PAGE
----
Last month’s announcement that Energy Resources Australia will pull the plug on the Ranger uranium mine in the Northern Territory signals the end of one of the most controversial chapters in Australian mining history. Keri Phillips of ABC traces the history of uranium mining in Australia and Ranger’s role in it.

Ranger Uranium MIne

Australia has about one third of the world’s known uranium resources and mining goes back to 1906, when a small amount of uranium ore was taken from Radium Hill in South Australia and processed in Hunters Hill in Sydney. It was used to produce radium, an element that was used to paint watches and clock faces until the risks of its radioactivity were understood.

The modern era of uranium mining in Australia began in the 1950s.

‘It started off really after the Second World War when countries like the UK were building up weapons stockpiles, because of course uranium first came to the attention of most of the world with the atomic bombs on Hiroshima and Nagasaki,’ explains Ian Hore-Lacy from the World Nuclear Association, an organisation that promotes nuclear energy.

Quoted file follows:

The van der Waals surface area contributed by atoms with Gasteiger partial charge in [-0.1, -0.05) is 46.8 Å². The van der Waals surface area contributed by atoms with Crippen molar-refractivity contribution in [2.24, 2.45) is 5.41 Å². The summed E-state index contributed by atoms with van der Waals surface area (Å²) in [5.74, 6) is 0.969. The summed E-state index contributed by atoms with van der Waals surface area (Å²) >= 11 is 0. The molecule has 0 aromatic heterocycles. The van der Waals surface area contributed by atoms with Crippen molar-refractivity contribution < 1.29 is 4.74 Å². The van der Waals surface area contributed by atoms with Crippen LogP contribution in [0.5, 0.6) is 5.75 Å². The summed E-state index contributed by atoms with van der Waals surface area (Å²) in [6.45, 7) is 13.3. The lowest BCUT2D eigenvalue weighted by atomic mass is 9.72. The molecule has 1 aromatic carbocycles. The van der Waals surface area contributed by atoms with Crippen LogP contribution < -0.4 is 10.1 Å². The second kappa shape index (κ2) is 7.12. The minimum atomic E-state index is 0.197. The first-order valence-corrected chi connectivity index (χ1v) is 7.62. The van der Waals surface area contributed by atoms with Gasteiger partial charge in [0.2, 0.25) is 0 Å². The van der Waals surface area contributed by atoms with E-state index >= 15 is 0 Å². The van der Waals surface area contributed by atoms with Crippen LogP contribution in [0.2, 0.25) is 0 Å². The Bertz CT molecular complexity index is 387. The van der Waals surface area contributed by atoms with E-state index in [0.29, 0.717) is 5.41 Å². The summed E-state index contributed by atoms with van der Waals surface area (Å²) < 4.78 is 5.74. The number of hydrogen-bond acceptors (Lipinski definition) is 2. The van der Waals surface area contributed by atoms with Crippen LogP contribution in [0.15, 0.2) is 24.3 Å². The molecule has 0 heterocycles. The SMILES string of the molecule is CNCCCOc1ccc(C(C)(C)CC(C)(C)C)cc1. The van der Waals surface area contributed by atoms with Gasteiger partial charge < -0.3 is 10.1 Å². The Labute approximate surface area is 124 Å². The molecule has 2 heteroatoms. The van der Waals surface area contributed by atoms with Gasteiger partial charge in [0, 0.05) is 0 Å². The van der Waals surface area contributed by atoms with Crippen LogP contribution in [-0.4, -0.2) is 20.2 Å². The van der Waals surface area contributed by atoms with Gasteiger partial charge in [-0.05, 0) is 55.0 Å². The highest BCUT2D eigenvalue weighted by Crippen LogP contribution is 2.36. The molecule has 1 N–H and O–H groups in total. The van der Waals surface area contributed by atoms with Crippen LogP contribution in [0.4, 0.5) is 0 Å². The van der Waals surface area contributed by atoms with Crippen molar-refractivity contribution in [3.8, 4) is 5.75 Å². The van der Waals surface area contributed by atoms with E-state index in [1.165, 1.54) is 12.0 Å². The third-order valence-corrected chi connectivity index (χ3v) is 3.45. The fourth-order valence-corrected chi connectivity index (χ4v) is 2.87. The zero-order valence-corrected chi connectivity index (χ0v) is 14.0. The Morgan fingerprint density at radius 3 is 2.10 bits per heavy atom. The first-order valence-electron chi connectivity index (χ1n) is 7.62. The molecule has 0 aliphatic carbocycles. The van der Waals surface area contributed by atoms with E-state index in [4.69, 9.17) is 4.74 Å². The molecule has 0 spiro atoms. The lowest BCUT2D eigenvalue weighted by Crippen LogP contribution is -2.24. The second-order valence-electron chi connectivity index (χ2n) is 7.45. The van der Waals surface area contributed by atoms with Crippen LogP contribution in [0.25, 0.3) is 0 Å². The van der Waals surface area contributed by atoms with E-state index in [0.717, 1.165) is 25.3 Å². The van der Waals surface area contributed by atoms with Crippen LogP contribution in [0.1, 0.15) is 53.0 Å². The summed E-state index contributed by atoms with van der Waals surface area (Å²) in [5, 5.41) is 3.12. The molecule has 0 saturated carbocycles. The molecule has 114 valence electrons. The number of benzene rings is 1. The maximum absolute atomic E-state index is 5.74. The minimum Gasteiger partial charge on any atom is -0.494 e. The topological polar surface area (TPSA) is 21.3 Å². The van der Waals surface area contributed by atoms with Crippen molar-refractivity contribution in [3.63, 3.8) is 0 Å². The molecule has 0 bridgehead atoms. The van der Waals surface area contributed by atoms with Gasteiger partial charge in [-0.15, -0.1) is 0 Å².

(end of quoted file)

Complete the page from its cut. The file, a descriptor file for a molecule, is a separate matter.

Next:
‘Of course, that then gave way to the potential for nuclear power—that is, harnessing this enormous energy for generating electricity. Progressively that became the driver for uranium exploration in Australia.

‘Uranium is a heavy metal with unusual properties. It has a particular virtue of being fissile, that is to say that if you put it in certain circumstances where it is hit by neutrons it releases an enormous amount of energy. If you use uranium as a fuel in a nuclear reactor, you get a huge amount of energy from a very small amount of material.’

Uranium’s potential as a future source of energy drove exploration in the 1950s and ’60s, says Dave Sweeney, the national nuclear campaigner for the Australian Conservation Foundation.

‘At the time it was routinely said that it would be energy too cheap to meter because of the mighty power of the atom. So that then led to a literal yellowcake gold rush in Australia—prospectors everywhere, particularly in the north of Australia, pegging out areas of land, looking around, poking around and finding uranium.